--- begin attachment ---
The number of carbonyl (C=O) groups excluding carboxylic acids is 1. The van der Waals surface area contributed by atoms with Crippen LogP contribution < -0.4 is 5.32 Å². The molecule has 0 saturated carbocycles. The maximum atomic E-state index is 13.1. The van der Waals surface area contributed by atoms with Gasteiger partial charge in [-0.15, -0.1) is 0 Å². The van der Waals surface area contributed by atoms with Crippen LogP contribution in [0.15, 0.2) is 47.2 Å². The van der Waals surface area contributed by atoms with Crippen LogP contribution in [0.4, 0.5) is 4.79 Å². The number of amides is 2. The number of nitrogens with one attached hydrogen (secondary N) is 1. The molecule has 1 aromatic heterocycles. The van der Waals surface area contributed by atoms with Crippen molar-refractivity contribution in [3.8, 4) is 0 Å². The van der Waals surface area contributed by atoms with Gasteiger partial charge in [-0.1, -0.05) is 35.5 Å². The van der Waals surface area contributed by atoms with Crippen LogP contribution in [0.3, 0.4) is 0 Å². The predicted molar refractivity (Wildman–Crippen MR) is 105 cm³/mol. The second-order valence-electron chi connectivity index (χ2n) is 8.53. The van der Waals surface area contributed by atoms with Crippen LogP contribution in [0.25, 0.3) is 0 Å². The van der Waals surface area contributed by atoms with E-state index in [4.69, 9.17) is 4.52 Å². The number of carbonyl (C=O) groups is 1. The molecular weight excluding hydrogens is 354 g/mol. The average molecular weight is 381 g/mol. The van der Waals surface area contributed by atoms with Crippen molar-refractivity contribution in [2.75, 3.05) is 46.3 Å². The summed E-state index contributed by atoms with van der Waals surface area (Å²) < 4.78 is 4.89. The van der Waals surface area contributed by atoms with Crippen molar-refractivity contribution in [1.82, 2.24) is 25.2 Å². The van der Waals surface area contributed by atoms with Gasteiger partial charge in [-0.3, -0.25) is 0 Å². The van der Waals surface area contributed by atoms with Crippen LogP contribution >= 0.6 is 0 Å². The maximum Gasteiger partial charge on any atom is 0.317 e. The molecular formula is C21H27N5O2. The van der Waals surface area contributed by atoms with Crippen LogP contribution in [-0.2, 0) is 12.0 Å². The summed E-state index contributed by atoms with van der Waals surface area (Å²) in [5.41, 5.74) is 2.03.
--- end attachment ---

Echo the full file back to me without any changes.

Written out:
The number of carbonyl (C=O) groups excluding carboxylic acids is 1. The van der Waals surface area contributed by atoms with Crippen LogP contribution < -0.4 is 5.32 Å². The molecule has 0 saturated carbocycles. The maximum atomic E-state index is 13.1. The van der Waals surface area contributed by atoms with Gasteiger partial charge in [-0.15, -0.1) is 0 Å². The van der Waals surface area contributed by atoms with Crippen LogP contribution in [0.15, 0.2) is 47.2 Å². The van der Waals surface area contributed by atoms with Crippen LogP contribution in [0.4, 0.5) is 4.79 Å². The number of amides is 2. The number of nitrogens with one attached hydrogen (secondary N) is 1. The molecule has 1 aromatic heterocycles. The van der Waals surface area contributed by atoms with Crippen molar-refractivity contribution in [3.8, 4) is 0 Å². The van der Waals surface area contributed by atoms with Gasteiger partial charge in [-0.1, -0.05) is 35.5 Å². The van der Waals surface area contributed by atoms with Crippen LogP contribution in [0.3, 0.4) is 0 Å². The predicted molar refractivity (Wildman–Crippen MR) is 105 cm³/mol. The second-order valence-electron chi connectivity index (χ2n) is 8.53. The van der Waals surface area contributed by atoms with Crippen LogP contribution in [0.25, 0.3) is 0 Å². The van der Waals surface area contributed by atoms with E-state index in [4.69, 9.17) is 4.52 Å². The number of carbonyl (C=O) groups is 1. The molecular weight excluding hydrogens is 354 g/mol. The average molecular weight is 381 g/mol. The van der Waals surface area contributed by atoms with Crippen molar-refractivity contribution in [2.75, 3.05) is 46.3 Å². The summed E-state index contributed by atoms with van der Waals surface area (Å²) < 4.78 is 4.89. The van der Waals surface area contributed by atoms with Crippen molar-refractivity contribution in [1.82, 2.24) is 25.2 Å². The van der Waals surface area contributed by atoms with Gasteiger partial charge in [-0.3, -0.25) is 0 Å². The van der Waals surface area contributed by atoms with Crippen LogP contribution >= 0.6 is 0 Å². The maximum Gasteiger partial charge on any atom is 0.317 e. The molecular formula is C21H27N5O2. The van der Waals surface area contributed by atoms with Crippen LogP contribution in [-0.2, 0) is 12.0 Å². The summed E-state index contributed by atoms with van der Waals surface area (Å²) in [5.41, 5.74) is 2.03.